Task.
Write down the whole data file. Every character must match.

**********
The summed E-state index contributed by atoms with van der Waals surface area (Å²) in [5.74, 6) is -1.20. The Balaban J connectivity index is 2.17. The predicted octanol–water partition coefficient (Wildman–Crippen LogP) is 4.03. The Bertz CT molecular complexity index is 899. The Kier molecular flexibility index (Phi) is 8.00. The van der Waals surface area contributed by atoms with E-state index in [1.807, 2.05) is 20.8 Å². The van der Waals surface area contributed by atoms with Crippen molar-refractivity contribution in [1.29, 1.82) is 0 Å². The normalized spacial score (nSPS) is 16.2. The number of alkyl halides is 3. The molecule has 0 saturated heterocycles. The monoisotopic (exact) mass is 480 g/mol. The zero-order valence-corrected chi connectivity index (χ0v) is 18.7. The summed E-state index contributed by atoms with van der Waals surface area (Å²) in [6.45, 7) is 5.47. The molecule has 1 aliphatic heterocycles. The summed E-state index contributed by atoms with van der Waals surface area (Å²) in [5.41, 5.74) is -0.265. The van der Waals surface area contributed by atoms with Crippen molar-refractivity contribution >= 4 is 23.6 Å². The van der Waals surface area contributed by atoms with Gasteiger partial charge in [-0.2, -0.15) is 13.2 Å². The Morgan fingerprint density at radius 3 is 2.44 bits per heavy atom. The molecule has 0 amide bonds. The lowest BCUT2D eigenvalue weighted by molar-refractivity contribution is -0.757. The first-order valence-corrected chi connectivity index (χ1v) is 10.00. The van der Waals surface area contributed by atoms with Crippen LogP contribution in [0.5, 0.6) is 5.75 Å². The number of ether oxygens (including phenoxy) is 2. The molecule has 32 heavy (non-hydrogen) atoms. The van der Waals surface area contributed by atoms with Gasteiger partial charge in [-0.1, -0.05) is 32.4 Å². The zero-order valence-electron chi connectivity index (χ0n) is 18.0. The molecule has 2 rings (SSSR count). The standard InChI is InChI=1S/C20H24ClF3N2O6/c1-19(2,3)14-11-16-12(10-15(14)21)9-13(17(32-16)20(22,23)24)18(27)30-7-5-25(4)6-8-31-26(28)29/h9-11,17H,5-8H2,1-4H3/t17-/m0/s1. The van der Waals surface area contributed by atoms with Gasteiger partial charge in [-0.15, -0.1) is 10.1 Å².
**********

The summed E-state index contributed by atoms with van der Waals surface area (Å²) in [5.74, 6) is -1.20. The Balaban J connectivity index is 2.17. The predicted octanol–water partition coefficient (Wildman–Crippen LogP) is 4.03. The Bertz CT molecular complexity index is 899. The Kier molecular flexibility index (Phi) is 8.00. The van der Waals surface area contributed by atoms with E-state index in [1.807, 2.05) is 20.8 Å². The van der Waals surface area contributed by atoms with Crippen molar-refractivity contribution in [1.29, 1.82) is 0 Å². The normalized spacial score (nSPS) is 16.2. The number of alkyl halides is 3. The molecule has 0 saturated heterocycles. The monoisotopic (exact) mass is 480 g/mol. The zero-order valence-corrected chi connectivity index (χ0v) is 18.7. The summed E-state index contributed by atoms with van der Waals surface area (Å²) in [6.45, 7) is 5.47. The molecule has 1 aliphatic heterocycles. The summed E-state index contributed by atoms with van der Waals surface area (Å²) in [5.41, 5.74) is -0.265. The van der Waals surface area contributed by atoms with Crippen molar-refractivity contribution >= 4 is 23.6 Å². The van der Waals surface area contributed by atoms with Gasteiger partial charge in [-0.2, -0.15) is 13.2 Å². The Morgan fingerprint density at radius 3 is 2.44 bits per heavy atom. The molecule has 0 amide bonds. The lowest BCUT2D eigenvalue weighted by molar-refractivity contribution is -0.757. The first-order valence-corrected chi connectivity index (χ1v) is 10.00. The van der Waals surface area contributed by atoms with Crippen LogP contribution in [0.5, 0.6) is 5.75 Å². The number of ether oxygens (including phenoxy) is 2. The molecule has 32 heavy (non-hydrogen) atoms. The van der Waals surface area contributed by atoms with Gasteiger partial charge in [-0.1, -0.05) is 32.4 Å². The zero-order valence-electron chi connectivity index (χ0n) is 18.0. The molecule has 2 rings (SSSR count). The standard InChI is InChI=1S/C20H24ClF3N2O6/c1-19(2,3)14-11-16-12(10-15(14)21)9-13(17(32-16)20(22,23)24)18(27)30-7-5-25(4)6-8-31-26(28)29/h9-11,17H,5-8H2,1-4H3/t17-/m0/s1. The van der Waals surface area contributed by atoms with Gasteiger partial charge in [-0.15, -0.1) is 10.1 Å².